Wednesday, February 17, 1999

The Last Days

Posted By on Wed, Feb 17, 1999 at 12:00 AM

The woman cries. Her voice falters. She covers her face with her hands to suffocate the images that find unbearable refuge in her mind. Wounded, agonizing words – the raw flesh of memory – come slowly out of her mouth as she remembers hearing the screams, watching two children fall out of the truck, seeing an SS officer pick them up and hit them hard against the truck. She covers her eyes, but the image is still there: the children, the blood running down their faces.

"That’s when I stopped talking to God," she says.

"I wasn’t young anymore," the man looks up and smiles. "I was very old. I was 16, but I was very old."

Five Americans, all Hungarian Holocaust survivors – a teacher, an artist, a grandmother, a businessman and a United States congressman – talk about the last days of the Third Reich and Hitler’s decision to carry out "the final solution," a full-scale genocide launched after the invasion of Hungary. Their terrifying stories describe in vivid detail the humiliation, the experiments, the death inside, the fear, the momentary absence of God. Their memories – narrated in words which collapse under the weight of their own historical responsibility – offer insight into a madman’s hell: the concentration camps at Auschwitz, Dachau, Bergen-Belsen, Buchenwald.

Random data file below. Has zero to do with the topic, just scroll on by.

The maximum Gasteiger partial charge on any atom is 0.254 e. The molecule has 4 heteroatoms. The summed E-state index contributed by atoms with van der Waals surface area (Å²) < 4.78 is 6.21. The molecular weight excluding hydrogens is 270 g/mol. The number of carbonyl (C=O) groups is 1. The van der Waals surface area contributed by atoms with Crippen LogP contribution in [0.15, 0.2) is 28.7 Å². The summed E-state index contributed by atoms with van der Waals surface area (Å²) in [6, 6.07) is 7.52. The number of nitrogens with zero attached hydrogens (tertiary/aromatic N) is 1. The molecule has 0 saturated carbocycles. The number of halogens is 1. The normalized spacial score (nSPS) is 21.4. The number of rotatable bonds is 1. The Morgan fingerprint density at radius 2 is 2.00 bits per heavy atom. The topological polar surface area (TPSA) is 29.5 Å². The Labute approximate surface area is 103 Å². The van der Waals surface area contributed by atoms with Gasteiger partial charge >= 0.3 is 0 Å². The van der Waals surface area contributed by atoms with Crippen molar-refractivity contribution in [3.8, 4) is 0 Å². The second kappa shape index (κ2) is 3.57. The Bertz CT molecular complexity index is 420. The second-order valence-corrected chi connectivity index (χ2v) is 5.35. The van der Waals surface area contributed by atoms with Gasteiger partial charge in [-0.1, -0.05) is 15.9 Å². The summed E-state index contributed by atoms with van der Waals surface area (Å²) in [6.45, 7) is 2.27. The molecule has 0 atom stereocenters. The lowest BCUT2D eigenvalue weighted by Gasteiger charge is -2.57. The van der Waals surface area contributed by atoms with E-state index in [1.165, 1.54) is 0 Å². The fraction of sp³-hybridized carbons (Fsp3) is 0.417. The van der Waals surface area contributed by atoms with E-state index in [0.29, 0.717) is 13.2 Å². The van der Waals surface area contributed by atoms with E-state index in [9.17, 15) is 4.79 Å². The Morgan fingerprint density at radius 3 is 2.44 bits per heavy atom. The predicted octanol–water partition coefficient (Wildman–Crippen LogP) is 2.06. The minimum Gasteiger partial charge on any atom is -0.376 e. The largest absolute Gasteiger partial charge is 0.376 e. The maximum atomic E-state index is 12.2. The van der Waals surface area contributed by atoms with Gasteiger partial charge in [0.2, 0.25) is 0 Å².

Directed and edited by James Moll (Survivors of the Holocaust), The Last Days is the first feature documentary from the Shoah Foundation, whose mission is "to preserve eyewitness testimonies of the Holocaust survivors and teach racial, ethnic, religious and cultural tolerance."

"Highest on our list of priorities was strict historical integrity," says Moll. "Everyone who appears in the film was there when it happened – including three American liberators at Dachau and Dr. Hans Munch, a former Nazi doctor who performed medical experiments at Auschwitz."

"It’s good," says Dr. Munch as he looks over the records of one of his experiments. "These are all good tests. It’s all good."

But "good" isn’t the word that comes to mind when a silent camera pans over endless fields of wild flowers which hide thousands of graves. And the solitary angel of death wandering aimlessly through those fields still doesn’t know whose forgiveness to ask.

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